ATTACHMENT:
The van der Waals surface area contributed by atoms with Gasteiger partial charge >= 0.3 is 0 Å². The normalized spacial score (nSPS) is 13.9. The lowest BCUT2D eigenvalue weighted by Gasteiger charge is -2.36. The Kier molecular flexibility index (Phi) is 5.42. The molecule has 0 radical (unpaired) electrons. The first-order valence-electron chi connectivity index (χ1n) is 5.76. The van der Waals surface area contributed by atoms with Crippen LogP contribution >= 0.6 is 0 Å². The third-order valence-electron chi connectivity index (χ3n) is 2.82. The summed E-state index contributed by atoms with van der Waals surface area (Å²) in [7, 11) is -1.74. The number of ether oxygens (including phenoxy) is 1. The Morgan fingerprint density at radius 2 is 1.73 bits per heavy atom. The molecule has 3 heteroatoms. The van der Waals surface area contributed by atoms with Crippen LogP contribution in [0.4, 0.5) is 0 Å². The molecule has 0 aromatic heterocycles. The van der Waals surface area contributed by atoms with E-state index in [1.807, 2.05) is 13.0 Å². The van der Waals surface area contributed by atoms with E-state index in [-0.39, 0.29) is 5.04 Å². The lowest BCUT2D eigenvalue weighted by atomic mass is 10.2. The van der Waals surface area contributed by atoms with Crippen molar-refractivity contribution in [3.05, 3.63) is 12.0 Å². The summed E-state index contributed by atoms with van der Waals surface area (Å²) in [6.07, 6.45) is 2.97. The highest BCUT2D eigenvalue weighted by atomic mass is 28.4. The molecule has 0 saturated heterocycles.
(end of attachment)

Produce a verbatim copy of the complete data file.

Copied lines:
The van der Waals surface area contributed by atoms with Gasteiger partial charge >= 0.3 is 0 Å². The normalized spacial score (nSPS) is 13.9. The lowest BCUT2D eigenvalue weighted by Gasteiger charge is -2.36. The Kier molecular flexibility index (Phi) is 5.42. The molecule has 0 radical (unpaired) electrons. The first-order valence-electron chi connectivity index (χ1n) is 5.76. The van der Waals surface area contributed by atoms with Crippen LogP contribution >= 0.6 is 0 Å². The third-order valence-electron chi connectivity index (χ3n) is 2.82. The summed E-state index contributed by atoms with van der Waals surface area (Å²) in [7, 11) is -1.74. The number of ether oxygens (including phenoxy) is 1. The Morgan fingerprint density at radius 2 is 1.73 bits per heavy atom. The molecule has 3 heteroatoms. The van der Waals surface area contributed by atoms with Crippen LogP contribution in [0.4, 0.5) is 0 Å². The molecule has 0 aromatic heterocycles. The van der Waals surface area contributed by atoms with E-state index in [1.807, 2.05) is 13.0 Å². The van der Waals surface area contributed by atoms with E-state index in [-0.39, 0.29) is 5.04 Å². The lowest BCUT2D eigenvalue weighted by atomic mass is 10.2. The van der Waals surface area contributed by atoms with Crippen molar-refractivity contribution in [3.05, 3.63) is 12.0 Å². The summed E-state index contributed by atoms with van der Waals surface area (Å²) in [6.07, 6.45) is 2.97. The highest BCUT2D eigenvalue weighted by atomic mass is 28.4. The molecule has 0 saturated heterocycles.